October 18, 2021

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Northern Chill beach: More than just sun in the fun

7 min read

Sudbury teams performing well this summer

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There may be nothing better than to enjoy a perfect summer afternoon on the beach.

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Water nearby to cool off, if needed – sand running softly between the toes – just a whole lot of relaxation while soaking up the rays.

The very busy contingent of Northern Chill Volleyball Club members who are regulars on the abbreviated beach volleyball circuit would definitely concur with the opening statement.

As far as relaxation, however, this is very little time for that as these devoted athletes make a habit of returning home with hardware almost every single weekend.

Certainly, provincial team participants Kameryn Vanwallegham and Alexia Lemay-Evans remain red hot, adding two more gold medals to their collection after capturing tournaments at both Horseshoe Resort and in Markham last weekend (that makes it four first place finishes and a second in five events, if you’re scoring at home).

But they are hardly the only Chill tandem to be out and about and enjoying some success these past two months. Haven Fournier and Alexie Chicoine have a pair of silver medals and an equal number of third placements to their credit in four tournaments, sticking to competitions in North Bay and Barrie in deference to any COVID concerns.

This marks five years as partners for the College Notre-Dame seniors, an added bonus when it comes to a sport that requires only two athletes to form a team. “Sometimes we have moments where it feels like we’re telepathic,” said Fournier, now 16 and preparing for her final year at CND.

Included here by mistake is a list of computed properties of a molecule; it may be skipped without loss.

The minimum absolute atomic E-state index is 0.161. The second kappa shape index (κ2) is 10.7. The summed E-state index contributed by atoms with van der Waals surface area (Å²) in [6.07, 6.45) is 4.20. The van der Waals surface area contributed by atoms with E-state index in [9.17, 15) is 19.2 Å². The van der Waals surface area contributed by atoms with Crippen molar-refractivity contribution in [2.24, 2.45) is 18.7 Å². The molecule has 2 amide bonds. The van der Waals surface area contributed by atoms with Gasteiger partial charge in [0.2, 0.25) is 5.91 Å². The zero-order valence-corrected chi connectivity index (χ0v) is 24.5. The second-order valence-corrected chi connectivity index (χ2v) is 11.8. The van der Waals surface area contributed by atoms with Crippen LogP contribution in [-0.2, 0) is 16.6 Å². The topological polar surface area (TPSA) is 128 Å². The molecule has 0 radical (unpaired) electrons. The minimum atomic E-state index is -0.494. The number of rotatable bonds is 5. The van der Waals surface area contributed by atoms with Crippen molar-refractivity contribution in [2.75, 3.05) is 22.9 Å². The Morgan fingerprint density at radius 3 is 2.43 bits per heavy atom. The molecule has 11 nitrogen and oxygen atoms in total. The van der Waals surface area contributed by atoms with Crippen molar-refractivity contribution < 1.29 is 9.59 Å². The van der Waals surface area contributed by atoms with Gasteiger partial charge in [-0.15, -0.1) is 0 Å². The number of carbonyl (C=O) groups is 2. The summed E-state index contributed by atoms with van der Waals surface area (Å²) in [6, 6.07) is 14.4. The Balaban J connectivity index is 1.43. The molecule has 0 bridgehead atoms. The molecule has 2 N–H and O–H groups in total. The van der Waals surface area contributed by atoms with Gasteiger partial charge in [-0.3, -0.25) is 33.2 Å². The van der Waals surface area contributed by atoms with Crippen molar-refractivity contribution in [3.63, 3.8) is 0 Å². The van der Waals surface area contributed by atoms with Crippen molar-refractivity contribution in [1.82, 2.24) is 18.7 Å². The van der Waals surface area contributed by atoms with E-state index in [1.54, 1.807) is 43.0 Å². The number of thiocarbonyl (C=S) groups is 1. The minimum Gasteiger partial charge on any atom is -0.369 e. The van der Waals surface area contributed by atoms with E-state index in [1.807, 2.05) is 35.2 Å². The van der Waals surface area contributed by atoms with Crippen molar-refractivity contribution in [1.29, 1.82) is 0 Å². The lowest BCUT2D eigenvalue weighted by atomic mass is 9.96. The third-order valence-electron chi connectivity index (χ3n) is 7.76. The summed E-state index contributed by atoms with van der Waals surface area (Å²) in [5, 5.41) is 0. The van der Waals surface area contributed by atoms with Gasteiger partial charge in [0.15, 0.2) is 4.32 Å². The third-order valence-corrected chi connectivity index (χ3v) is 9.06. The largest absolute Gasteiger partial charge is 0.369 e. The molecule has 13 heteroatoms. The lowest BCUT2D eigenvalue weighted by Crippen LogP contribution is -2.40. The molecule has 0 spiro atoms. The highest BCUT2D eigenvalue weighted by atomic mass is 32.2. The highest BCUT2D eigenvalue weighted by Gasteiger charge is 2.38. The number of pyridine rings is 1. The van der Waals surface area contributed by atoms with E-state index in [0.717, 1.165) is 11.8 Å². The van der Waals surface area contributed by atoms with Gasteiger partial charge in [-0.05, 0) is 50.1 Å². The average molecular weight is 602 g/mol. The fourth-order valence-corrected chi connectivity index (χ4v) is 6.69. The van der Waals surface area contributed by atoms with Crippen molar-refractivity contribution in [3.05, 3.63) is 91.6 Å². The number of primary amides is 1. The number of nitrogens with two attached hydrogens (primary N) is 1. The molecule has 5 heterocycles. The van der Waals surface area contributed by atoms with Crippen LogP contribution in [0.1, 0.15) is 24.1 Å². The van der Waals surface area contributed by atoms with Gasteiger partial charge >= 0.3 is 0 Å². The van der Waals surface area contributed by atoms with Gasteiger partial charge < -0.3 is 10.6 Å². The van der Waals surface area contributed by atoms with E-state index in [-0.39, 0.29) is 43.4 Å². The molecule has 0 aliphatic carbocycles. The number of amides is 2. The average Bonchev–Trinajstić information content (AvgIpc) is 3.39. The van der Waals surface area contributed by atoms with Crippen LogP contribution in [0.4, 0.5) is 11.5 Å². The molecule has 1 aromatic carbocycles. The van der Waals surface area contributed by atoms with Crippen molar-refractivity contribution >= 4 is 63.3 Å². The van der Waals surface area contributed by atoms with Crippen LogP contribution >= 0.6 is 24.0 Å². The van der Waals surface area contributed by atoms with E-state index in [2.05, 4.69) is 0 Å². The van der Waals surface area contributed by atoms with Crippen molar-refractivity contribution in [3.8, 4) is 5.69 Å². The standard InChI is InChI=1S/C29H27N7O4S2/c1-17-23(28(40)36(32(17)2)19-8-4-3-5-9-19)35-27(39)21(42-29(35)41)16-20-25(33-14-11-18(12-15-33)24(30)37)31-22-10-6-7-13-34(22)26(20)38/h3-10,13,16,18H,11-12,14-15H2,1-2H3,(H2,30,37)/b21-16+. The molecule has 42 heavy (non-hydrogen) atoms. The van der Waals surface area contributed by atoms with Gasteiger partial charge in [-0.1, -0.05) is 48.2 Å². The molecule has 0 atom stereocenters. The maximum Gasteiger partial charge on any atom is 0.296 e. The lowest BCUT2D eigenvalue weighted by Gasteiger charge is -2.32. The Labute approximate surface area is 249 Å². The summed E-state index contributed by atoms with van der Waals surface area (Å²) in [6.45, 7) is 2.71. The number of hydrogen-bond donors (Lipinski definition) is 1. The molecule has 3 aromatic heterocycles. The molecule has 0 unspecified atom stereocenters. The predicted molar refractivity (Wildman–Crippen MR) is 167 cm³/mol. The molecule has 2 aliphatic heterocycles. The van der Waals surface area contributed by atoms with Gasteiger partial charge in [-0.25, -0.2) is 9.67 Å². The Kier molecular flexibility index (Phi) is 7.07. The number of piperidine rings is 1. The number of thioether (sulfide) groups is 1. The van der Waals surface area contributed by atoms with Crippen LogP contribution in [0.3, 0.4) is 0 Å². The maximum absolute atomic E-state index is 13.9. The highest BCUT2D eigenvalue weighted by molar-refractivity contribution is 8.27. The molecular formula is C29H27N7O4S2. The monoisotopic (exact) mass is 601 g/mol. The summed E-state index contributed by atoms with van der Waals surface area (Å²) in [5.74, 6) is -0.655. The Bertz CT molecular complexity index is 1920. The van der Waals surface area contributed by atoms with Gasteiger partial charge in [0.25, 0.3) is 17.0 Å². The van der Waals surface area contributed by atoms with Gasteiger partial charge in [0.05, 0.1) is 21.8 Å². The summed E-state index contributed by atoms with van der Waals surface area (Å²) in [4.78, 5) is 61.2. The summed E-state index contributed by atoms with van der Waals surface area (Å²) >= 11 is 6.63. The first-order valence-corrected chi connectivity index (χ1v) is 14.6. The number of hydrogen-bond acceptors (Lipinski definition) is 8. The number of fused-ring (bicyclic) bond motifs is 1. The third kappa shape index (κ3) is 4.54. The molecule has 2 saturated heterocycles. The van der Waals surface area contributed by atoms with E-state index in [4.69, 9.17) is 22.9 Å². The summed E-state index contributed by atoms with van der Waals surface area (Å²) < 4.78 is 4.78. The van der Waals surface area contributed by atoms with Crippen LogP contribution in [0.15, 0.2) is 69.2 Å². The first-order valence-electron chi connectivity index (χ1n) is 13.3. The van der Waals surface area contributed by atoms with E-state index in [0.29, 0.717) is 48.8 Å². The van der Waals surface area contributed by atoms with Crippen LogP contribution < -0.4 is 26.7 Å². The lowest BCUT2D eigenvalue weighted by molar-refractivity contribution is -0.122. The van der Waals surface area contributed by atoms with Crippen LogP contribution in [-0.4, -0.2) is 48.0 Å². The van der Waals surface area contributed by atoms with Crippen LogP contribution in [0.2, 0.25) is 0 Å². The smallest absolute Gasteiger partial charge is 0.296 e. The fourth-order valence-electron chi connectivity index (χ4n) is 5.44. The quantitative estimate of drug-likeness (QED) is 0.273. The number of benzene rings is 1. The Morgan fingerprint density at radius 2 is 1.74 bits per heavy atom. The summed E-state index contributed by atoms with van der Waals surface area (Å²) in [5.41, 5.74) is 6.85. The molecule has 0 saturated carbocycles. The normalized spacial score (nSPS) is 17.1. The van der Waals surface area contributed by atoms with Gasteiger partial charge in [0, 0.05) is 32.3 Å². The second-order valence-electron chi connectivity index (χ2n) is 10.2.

“I just knew that she wanted me to put the ball there, she didn’t even have to say anything. It’s the chemistry of just knowing how each other plays. And, when things go wrong, you know how to help that other person.”

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As beach volleyball gathers increasing attention and prominence, discussion turns to the ideal team makeup, the best fit in terms of the athletic connectivity and individual skills and physical assets that each respective team member should bring to the table.

“I don’t think you want two completely different players because then it would be easier for the other team to pick on one player versus the other,” opined Fournier. “If they are too similar, then it’s easier to find the same weak points in both of them. If you find the happy middle where each player has their own strengths and differences, but not completely contrasting, that seems best.”

And that is kind of what fell into place for the Fournier/Chicoine duo.

“We’re both pretty similar, skill-wise,” said Fournier. “She has the advantage of blocking at the net. “Although she’s a year younger, she’s taller.

Kyle Perreault and Harrison Wilson, both of whom have enjoyed provincial team experience this year, found themselves smack dab in the middle of the pack at an 18U Premier event in Barrie this weekend. Supplied
Kyle Perreault and Harrison Wilson, both of whom have enjoyed provincial team experience this year, found themselves smack dab in the middle of the pack at an 18U Premier event in Barrie this weekend. Supplied jpg, SU

“But I play power (left side) for my court season, so I have the advantage of having to read the hitters really well. I find that I thrive on defense, and it’s much more fun diving on sand than on the court.”

Looking to her post-secondary options, Fournier is trying to be realistic about simply filling a slot.

“I would love to set, but my height might be a challenge,” said the 5-foot-7 long-time local club player. “If I wanted to keep playing left-side, I would have to work on my vertical even more.

“I love to lib (play libero),” she added. “I find it to be such a relaxing position. I’m honestly open to any position, other than middle.”